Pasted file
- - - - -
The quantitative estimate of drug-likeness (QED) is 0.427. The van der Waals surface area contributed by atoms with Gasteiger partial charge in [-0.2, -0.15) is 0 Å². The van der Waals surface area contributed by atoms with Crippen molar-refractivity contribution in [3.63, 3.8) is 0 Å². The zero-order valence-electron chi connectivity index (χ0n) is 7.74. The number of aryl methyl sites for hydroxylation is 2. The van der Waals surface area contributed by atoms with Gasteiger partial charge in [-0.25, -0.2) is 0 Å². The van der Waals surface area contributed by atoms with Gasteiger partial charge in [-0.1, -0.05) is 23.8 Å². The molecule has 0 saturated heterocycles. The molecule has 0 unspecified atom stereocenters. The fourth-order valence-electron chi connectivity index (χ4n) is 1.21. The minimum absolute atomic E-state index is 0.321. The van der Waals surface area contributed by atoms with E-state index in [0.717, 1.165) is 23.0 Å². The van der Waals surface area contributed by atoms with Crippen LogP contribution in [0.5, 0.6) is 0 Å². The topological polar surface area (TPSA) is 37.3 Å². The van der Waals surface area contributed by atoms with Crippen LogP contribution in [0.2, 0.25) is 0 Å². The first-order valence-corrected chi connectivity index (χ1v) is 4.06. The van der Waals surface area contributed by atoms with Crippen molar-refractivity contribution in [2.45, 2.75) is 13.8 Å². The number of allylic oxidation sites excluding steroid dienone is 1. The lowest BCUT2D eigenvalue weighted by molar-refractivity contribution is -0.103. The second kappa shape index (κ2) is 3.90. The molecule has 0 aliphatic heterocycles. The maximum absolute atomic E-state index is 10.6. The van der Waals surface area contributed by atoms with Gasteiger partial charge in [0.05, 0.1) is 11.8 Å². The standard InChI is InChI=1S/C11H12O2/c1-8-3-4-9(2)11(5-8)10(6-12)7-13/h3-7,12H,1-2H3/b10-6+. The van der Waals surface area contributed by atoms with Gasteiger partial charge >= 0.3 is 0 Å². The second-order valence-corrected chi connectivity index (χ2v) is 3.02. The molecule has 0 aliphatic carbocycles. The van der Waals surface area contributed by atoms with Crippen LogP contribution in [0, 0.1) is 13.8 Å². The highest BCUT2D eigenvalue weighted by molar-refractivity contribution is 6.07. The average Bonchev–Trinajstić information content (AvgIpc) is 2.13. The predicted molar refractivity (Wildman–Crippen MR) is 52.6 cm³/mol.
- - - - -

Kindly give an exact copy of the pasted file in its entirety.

The quantitative estimate of drug-likeness (QED) is 0.427. The van der Waals surface area contributed by atoms with Gasteiger partial charge in [-0.2, -0.15) is 0 Å². The van der Waals surface area contributed by atoms with Crippen molar-refractivity contribution in [3.63, 3.8) is 0 Å². The zero-order valence-electron chi connectivity index (χ0n) is 7.74. The number of aryl methyl sites for hydroxylation is 2. The van der Waals surface area contributed by atoms with Gasteiger partial charge in [-0.25, -0.2) is 0 Å². The van der Waals surface area contributed by atoms with Gasteiger partial charge in [-0.1, -0.05) is 23.8 Å². The molecule has 0 saturated heterocycles. The molecule has 0 unspecified atom stereocenters. The fourth-order valence-electron chi connectivity index (χ4n) is 1.21. The minimum absolute atomic E-state index is 0.321. The van der Waals surface area contributed by atoms with E-state index in [0.717, 1.165) is 23.0 Å². The van der Waals surface area contributed by atoms with Crippen LogP contribution in [0.5, 0.6) is 0 Å². The topological polar surface area (TPSA) is 37.3 Å². The van der Waals surface area contributed by atoms with Crippen LogP contribution in [0.2, 0.25) is 0 Å². The first-order valence-corrected chi connectivity index (χ1v) is 4.06. The van der Waals surface area contributed by atoms with Crippen molar-refractivity contribution in [2.45, 2.75) is 13.8 Å². The number of allylic oxidation sites excluding steroid dienone is 1. The lowest BCUT2D eigenvalue weighted by molar-refractivity contribution is -0.103. The second kappa shape index (κ2) is 3.90. The molecule has 0 aliphatic heterocycles. The maximum absolute atomic E-state index is 10.6. The van der Waals surface area contributed by atoms with Gasteiger partial charge in [0.05, 0.1) is 11.8 Å². The standard InChI is InChI=1S/C11H12O2/c1-8-3-4-9(2)11(5-8)10(6-12)7-13/h3-7,12H,1-2H3/b10-6+. The van der Waals surface area contributed by atoms with Gasteiger partial charge >= 0.3 is 0 Å². The second-order valence-corrected chi connectivity index (χ2v) is 3.02. The molecule has 0 aliphatic carbocycles. The van der Waals surface area contributed by atoms with Crippen LogP contribution in [0, 0.1) is 13.8 Å². The highest BCUT2D eigenvalue weighted by molar-refractivity contribution is 6.07. The average Bonchev–Trinajstić information content (AvgIpc) is 2.13. The predicted molar refractivity (Wildman–Crippen MR) is 52.6 cm³/mol.